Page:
Juliette Sobanet writes sassy, fun's women fiction with a French twist. She is also a French teacher.
Her debut novel "Sleeping with Paris " is now available on Amazon!
We asked Juliette a few questions about her books and her sincere love of France and French. Here are her answers.
1. Concerning your love of French and France, when did it all start? What was the starting point?After taking French during my freshman year of high school, I traveled on a school trip to France and, for lack of a more beautiful phrase in English, je suis tombée amoureuse. I loved how charming and old everything was. I loved the cheese, the chocolate, the bread, the cafés. And I especially loved trying to communicate in French with the natives. I knew immediately that I wanted to study in France one day, become fluent and teach the language to others. So I continued my language studies by majoring in French in college, studying abroad in Lyon, and then completing my master’s degree in Paris. And now I base my books in France. I just can’t seem to get enough!
2. Your main characters are mostly women who are attracted by or to France (more precisely Paris). Do you think women are more sensitive to the charm of France or of the French language?
3. How much personal experience do you include in your novels?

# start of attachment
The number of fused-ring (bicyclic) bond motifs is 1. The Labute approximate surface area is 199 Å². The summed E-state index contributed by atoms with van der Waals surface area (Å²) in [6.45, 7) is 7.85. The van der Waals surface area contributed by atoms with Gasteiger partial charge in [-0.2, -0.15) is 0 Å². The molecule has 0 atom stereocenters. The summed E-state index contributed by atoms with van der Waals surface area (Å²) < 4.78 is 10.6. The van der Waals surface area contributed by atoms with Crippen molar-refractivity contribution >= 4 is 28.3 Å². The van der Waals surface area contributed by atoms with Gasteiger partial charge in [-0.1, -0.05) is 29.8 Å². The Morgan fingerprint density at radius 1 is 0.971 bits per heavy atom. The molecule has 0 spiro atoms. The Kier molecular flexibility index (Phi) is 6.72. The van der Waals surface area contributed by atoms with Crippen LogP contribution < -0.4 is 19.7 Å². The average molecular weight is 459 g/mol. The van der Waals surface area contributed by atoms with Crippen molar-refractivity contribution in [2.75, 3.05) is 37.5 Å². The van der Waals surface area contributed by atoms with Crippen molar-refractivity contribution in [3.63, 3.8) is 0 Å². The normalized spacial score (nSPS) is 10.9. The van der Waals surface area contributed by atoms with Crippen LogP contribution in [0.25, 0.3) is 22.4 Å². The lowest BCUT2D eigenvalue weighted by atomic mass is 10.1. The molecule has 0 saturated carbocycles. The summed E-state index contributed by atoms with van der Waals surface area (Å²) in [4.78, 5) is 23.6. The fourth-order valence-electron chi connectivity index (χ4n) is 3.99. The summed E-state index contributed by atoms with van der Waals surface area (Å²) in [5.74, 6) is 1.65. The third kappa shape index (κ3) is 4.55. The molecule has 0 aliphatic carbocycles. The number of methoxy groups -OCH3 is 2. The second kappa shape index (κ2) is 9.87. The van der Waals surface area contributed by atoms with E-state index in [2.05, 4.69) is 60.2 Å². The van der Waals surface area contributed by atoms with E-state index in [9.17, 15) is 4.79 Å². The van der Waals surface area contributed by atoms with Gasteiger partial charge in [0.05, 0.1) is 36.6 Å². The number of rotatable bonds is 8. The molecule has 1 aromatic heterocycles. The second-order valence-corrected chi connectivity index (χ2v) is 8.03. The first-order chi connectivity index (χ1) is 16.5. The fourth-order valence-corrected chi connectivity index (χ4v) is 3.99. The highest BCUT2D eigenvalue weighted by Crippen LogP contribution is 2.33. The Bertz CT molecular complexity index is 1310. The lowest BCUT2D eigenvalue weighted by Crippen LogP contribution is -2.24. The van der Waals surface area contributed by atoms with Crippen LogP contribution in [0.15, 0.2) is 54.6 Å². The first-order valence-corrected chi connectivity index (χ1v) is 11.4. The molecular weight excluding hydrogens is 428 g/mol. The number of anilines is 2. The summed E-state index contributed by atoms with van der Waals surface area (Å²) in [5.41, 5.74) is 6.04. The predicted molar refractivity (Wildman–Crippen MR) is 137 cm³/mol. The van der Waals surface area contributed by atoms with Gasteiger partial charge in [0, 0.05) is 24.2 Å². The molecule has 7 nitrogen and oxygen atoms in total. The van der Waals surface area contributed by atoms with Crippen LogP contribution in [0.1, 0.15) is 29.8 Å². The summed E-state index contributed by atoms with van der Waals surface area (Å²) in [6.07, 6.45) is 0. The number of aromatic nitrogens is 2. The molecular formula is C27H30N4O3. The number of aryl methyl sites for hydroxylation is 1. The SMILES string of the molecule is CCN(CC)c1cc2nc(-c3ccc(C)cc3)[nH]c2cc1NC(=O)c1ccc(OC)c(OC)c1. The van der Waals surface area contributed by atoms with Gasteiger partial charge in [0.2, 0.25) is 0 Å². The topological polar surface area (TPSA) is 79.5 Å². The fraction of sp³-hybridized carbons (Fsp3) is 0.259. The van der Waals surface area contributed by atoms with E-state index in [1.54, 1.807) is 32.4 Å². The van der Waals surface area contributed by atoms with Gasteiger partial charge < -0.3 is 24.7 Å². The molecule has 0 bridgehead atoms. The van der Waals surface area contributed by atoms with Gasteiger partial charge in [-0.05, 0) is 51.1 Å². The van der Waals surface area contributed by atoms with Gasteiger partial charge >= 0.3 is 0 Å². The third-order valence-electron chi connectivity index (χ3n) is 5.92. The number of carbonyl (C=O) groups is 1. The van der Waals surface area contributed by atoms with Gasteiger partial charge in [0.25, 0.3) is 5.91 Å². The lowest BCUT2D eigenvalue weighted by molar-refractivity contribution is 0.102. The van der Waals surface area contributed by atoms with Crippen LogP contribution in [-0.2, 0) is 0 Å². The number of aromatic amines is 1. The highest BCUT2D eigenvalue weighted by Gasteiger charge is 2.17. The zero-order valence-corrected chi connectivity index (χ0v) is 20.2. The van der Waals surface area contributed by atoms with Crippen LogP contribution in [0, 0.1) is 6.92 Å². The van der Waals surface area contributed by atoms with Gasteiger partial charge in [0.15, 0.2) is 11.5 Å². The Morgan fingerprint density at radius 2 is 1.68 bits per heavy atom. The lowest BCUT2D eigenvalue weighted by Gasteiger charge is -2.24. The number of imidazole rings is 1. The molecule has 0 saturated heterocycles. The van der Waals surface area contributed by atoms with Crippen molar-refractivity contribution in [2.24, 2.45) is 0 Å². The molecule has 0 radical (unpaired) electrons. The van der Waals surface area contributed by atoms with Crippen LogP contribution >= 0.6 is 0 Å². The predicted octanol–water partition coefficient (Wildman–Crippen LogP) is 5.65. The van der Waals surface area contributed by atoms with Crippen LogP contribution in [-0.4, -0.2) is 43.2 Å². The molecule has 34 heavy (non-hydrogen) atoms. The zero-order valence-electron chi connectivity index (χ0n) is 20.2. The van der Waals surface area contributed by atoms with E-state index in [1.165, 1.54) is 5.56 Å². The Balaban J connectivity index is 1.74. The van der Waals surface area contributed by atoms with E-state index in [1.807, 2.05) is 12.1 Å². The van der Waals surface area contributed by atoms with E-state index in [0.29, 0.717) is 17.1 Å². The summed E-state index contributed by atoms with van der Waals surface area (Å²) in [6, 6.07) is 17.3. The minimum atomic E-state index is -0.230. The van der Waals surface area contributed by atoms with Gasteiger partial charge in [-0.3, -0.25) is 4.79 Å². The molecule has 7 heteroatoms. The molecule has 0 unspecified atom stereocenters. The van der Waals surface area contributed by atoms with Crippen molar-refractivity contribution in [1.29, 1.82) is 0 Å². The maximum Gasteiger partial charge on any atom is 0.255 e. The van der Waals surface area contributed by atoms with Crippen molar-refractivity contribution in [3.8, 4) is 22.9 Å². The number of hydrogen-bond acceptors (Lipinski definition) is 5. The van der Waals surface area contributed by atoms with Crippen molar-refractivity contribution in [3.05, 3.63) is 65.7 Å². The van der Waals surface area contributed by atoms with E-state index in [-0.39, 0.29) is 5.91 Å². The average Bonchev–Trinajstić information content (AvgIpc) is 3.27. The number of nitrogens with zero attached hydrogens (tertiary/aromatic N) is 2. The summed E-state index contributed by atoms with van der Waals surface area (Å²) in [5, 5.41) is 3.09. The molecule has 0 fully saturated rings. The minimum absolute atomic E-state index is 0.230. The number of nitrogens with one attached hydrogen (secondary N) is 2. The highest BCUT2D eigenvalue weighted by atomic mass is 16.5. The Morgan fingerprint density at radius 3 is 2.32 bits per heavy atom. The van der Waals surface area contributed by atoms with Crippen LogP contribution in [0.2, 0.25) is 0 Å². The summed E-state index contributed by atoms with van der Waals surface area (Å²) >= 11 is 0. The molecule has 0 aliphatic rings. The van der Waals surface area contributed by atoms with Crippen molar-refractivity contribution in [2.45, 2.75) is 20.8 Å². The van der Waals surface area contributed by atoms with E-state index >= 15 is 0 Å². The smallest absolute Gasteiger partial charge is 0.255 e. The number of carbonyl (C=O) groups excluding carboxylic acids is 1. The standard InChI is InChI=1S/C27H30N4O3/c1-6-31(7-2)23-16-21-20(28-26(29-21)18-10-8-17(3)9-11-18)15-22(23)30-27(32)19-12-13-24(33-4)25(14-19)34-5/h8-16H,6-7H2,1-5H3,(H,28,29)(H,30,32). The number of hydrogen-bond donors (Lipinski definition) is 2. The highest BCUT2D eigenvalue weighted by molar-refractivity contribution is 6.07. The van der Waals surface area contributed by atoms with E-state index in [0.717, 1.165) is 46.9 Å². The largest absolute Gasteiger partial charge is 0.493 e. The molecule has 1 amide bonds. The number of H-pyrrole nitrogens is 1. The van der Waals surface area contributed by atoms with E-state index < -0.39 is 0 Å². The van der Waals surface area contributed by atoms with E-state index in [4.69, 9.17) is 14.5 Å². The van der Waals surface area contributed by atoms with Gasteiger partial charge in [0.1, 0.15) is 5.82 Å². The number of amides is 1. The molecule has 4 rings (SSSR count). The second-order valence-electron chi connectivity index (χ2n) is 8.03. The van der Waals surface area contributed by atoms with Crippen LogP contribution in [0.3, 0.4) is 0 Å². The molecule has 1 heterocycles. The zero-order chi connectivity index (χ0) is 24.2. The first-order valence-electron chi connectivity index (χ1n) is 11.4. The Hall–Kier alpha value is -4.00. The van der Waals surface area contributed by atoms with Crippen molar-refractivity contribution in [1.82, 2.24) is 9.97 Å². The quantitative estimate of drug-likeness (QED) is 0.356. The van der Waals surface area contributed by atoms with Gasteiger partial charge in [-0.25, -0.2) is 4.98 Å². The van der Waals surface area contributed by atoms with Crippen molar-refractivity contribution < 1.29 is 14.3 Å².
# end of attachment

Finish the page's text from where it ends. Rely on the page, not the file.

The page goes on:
Yes, I definitely think France, and more specifically Paris, holds a certain charm that many women simply cannot resist. Paris is one of the most romantic cities in the world. It’s the perfect place to be swept off your feet, to fall in love, to eat decadent food and not think twice about the calories. What woman wouldn’t give up a day in their normal, day-to-day grind to stroll along the cobblestone streets of France, eat a crêpe smothered in Nutella, drink the best glass of red wine they’ve ever tasted, and chat in French with a handsome, charming French man?
In all three of my novels I’ve only taken the characters to cities or towns I’ve actually visited in France so that I can describe the setting as authentically as possible. In my first novel, Sleeping with Paris, the main character Charlotte goes through a horrible break-up and then tries to mend her broken heart by going wild in Paris and not falling in love. Like Charlotte and most other women, I’ve also been through some pretty bad break-ups and have also been ready to denounce relationships (that was before I met my husband:). I hoped to make her reactions and emotions relatable, while still being a bit exaggerated, because of course, this is fiction. Charlotte’s adventures in Paris are completely fictional, but some of the hilarious mishaps are inspired by true events that actually happened to me or my girlfriends while studying abroad.
My next two novels, Kissed in Paris and Dancing with Paris, have much more action-packed, mystery plots, so those two don’t include much of my personal experience (thank God:), but I do share some traits with my heroines as I think most authors do.
4. What do you like the most about France?
Besides the obvious answers—the wine, pastries, beautiful scenery, gorgeous language, and the list goes on—what I love most about France is the way I feel when I’m there. I feel completely alive and free, as if anything is possible and I’m right where I’m meant to be. I have such a strong connection to and love for France, I can’t imagine what my life would be like had I not had the amazing opportunity to live and study over there. In fact, I can’t wait to take my next trip back!